Tasteful warm light set at just above muted, another white glowing flittering fireplace in front of a row of humongous soft fluffy leather chairs that look like five people could curl up in each one of them. And below each massive chair, a glowing miniature bathtub of translucent plexiglass, changing colours from orange to blue, steaming hot water gurgling and swirling away in there.
Like a little hot tub for cats, or as I joyfully come to the realization, a little personal spa for your very own feet.
“This is Emma,” the girl says (although I’ve used a pseudonym, since her real name was Sydney), and an attractive young lady with jet black hair and attractive jet black attire shakes my hand, smiles a thousand-watt smile and points to the chair in the middle. It’s as if she’s actually given male pedicures before!
There are only two other customers in the room this early afternoon. Two 20-something females from out of town, in for a something called a “spa day,” as I find out from my professional scale eavesdropping. But they ignore me and don’t even seem to care that I’m a trespasser of the male gender.
And as I settle into the leather cloud-chair, Emma removes my socks (which I had thoughtfully made sure were unusually fresh and clean that very morning), and lowers my feet into the little swirling hot tub, and I know I’ve landed in a little slice of heaven.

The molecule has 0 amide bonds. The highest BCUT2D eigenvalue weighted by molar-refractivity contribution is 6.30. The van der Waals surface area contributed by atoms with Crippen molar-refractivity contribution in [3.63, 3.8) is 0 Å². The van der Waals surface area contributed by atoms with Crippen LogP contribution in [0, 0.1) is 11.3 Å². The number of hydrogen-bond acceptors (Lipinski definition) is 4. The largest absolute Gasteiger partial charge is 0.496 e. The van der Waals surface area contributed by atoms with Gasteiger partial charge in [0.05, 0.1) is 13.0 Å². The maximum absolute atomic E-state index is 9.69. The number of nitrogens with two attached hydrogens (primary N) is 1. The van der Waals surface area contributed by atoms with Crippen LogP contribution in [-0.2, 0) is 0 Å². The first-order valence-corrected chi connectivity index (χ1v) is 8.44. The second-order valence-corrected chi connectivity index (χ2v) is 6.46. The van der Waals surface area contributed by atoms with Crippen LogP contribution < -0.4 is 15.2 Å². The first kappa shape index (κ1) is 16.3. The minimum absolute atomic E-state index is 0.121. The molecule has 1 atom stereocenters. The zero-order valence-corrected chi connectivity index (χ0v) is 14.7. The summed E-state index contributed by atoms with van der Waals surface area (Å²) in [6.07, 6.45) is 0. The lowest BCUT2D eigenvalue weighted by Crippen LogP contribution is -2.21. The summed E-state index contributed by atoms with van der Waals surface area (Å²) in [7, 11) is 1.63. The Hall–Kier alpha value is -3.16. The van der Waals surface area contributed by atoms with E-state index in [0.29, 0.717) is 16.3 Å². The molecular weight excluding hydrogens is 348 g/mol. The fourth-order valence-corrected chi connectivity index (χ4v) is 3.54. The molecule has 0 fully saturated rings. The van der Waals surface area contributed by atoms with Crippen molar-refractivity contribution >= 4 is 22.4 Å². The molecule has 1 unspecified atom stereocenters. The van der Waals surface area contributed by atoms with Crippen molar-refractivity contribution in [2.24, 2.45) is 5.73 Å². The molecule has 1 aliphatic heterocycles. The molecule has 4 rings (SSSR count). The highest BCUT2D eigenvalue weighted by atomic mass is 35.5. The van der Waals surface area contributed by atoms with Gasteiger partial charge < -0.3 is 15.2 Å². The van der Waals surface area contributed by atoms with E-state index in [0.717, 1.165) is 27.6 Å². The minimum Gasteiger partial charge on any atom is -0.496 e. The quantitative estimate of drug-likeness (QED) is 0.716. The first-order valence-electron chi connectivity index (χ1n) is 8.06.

“I will activate the massage chair so you can relax for 10 or 15 minutes,” Emma says. “Would you like a warm blanket and a warm neck pillow?”
Are you kidding me?
“And what kind of aroma would you like in your water?” she says.
It felt like an hour; it felt like five minutes, it felt like someone was rolling every single muscle with a whole bunch of fist-sized rolling pins that pushed a prodded, sometimes in the strangest places.
Whoa! Look out!
But it was all good, and all the while the tired old feet up to their ankles, hot tubbing it, having a foot party.
And then Emma comes in, turns down the magic chair, warms up the foot water and makes sure my blankie is nice and warm, too, and she pulls my feet out of the water and begins, the ‘cure’ part of the ‘pedi.’
This too is comforting and relaxing, and not at all embarrassing on account of Emma assures me that some days there are more guys than girls here getting pedicures, and that “I would be surprised at how many guys get their feet done.”
I am surprised at this.
She cuts and buffs and scrapes under my nails with a scary file (which hurts more than I thought it would, but I’m a guy and guys are much more sensitive about things like that), and then the best part — a lovely foot massage with nice scratchy mud stuff that smells like peppermints.
It’s around about then that another lady comes by with a tray containing small crystal glasses full of probiotic yogurt, with a little lid on top that turns out to be a delicious cookie.
“I’m coming here every single day,” I say to Emma.
She just smiles and says, “All the guys say that.”
And then she adds: “Would you like a soothing hand massage?”
I bought another gift certificate on the way out.
Harley Hay is a local freelance writer, award-winning author, filmmaker and musician. His column appears on Saturdays in the Advocate. His books can be found at Chapters, Coles and Sunworks in Red Deer.